May 17, 2011
Washington, DC - The U.S. Commodity Futures Trading Commission (CFTC) today announced that it charged precious metals firm American Precious Metals, LLC (APM) of Deerfield Beach, Fla., and its founders and principals, Sammy J. Goldman of Delray Beach, Fla., and Harry Robert Tanner, Jr. of Lake Worth, Fla., with fraud in connection with offering, purchasing, selling or delivering gold, silver, platinum and palladium to U.S. retail customers on a leveraged basis. The CFTC’s lawsuit also alleges that the defendants violated the Commodity Exchange Act’s prohibition against selling palladium to customers on a leveraged basis. APM has never been registered with the CFTC.
The CFTC complaint was filed under seal on May 10, 2011, in the U.S. District Court for the Southern District of Florida. Specifically, the complaint alleges that the defendants “engaged in a massive fraudulent scheme” and, from at least July 1, 2007, APM, through its agents and employees, acting at the direction of Tanner and Goldman, purportedly purchased more than $23 million of precious metals for customers in their “leverage program.” The program allegedly requires customers to make a down payment of as little as $5,000 to APM for certain quantities of physical precious metals. APM also allegedly claims to finance up to 80 percent of customers’ purchases and store customers’ physical metals in a secure depository.
According to the complaint, these statements are false. In reality, APM allegedly does not purchase or sell any precious metals for customers, does not arrange loans for customers to purchase physical metals and does not arrange for storage in any depository. Instead, after charging customers commissions of approximately 40 percent of their initial investment, APM allegedly pools the remaining funds and sends a portion of that money to a third party. The third party does not purchase any physical precious metals, provide loans or arrange for metals storage on behalf of any APM customer, according to the complaint.
The complaint also charges APM with making misrepresentations and omissions of material fact related to the profitability of and risks associated with the leverage program.
In its continuing litigation, the CFTC seeks preliminary and permanent injunction orders against the defendants, disgorgement of ill-gotten gains, civil monetary penalties and trading and registration bans.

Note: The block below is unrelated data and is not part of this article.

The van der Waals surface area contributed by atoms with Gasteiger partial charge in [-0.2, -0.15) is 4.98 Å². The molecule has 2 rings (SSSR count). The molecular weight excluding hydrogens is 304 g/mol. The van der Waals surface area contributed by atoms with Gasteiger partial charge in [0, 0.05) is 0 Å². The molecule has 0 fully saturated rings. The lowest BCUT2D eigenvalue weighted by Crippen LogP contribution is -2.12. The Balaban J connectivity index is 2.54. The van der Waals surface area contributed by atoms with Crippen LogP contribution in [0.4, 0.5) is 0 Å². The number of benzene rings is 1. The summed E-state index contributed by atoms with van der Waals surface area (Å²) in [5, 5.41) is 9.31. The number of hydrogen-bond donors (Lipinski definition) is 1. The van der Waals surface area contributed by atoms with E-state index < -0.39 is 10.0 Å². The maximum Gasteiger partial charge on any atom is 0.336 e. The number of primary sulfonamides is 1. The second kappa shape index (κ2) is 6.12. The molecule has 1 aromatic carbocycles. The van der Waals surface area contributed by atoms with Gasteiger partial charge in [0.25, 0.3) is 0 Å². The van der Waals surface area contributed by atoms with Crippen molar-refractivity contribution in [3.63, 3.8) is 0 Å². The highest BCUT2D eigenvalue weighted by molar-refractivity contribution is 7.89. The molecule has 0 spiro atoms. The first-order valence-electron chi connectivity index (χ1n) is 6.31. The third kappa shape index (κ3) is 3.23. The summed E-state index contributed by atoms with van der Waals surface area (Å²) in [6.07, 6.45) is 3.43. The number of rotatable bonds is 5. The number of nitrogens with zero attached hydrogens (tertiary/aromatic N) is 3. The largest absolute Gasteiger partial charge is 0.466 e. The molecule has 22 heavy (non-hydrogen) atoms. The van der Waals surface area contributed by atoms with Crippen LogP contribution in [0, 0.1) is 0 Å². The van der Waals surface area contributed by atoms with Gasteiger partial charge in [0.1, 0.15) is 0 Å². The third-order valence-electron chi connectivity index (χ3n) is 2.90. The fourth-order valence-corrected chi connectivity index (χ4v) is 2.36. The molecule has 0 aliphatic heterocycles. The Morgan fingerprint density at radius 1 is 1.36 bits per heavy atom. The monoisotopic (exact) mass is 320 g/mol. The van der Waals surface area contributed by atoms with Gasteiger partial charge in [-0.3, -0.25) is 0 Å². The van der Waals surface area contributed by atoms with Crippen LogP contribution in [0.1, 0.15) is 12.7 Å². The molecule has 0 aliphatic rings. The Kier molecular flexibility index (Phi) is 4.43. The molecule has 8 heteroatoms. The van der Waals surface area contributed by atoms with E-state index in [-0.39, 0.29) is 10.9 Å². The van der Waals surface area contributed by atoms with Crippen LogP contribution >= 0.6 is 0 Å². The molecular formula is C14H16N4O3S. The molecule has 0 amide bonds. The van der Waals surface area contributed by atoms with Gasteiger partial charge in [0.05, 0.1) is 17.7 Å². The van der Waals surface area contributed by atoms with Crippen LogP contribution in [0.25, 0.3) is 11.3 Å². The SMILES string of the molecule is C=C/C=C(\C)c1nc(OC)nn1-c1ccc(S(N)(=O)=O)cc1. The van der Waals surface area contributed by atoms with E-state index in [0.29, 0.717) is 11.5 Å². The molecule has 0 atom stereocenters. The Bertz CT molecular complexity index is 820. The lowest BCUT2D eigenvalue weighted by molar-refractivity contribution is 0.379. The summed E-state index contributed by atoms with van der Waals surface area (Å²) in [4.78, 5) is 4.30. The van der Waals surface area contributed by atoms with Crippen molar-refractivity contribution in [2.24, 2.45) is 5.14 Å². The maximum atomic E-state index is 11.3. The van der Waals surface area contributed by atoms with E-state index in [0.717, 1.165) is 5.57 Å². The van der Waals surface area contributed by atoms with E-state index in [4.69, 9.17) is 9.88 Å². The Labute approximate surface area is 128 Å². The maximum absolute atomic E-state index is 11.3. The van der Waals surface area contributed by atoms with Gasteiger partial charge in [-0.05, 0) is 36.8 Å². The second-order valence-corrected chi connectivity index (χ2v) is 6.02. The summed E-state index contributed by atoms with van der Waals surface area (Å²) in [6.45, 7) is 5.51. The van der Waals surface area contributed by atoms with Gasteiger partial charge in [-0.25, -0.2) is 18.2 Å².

This represents the third case in the past seven weeks filed by the CFTC against companies and company owners who purport to offer retail investors the opportunity to purchase physical precious metals on a leveraged basis. (See CFTC Press Release 6014-11, March 30, 2011, Kastle & Hawke, Inc., et al. and CFTC Press Release 6029-11, April 28, 2011, 20/20 Trading Company, Inc., et al. Also, see the CFTC’s Precious Metals Fraud Advisory.)
The CFTC thanks the Florida Office of Financial Regulation, the South Florida Securities and Investment Fraud Initiative, the Federal Trade Commission (FTC) and the United Kingdom Financial Services Authority for their assistance. The FTC also announced today that it charged American Precious Metals, LLC, Harry R. Tanner, Jr., and his wife Andrea Tanner with fraud in violation of the Telemarketing and Consumer Fraud and Abuse Prevention Act and the Telemarketing Sales Rule for promising customers that the leveraged investments were certain to make money and had very little risk. In that action, the FTC sought and obtained a temporary restraining order freezing defendants’ assets and appointing a temporary receiver to protect and preserve customer funds (see link to the FTC Press Release, May 17, 2011).
The CFTC Division of Enforcement staff responsible for this action are Carlin Metzger, Joseph Konizeski, Stephanie Reinhart, Jennifer Smiley, Judith McCorkle, Mary Kaminski, Scott Williamson, Rosemary Hollinger and Richard Wagner.
Last Updated: May 19, 2011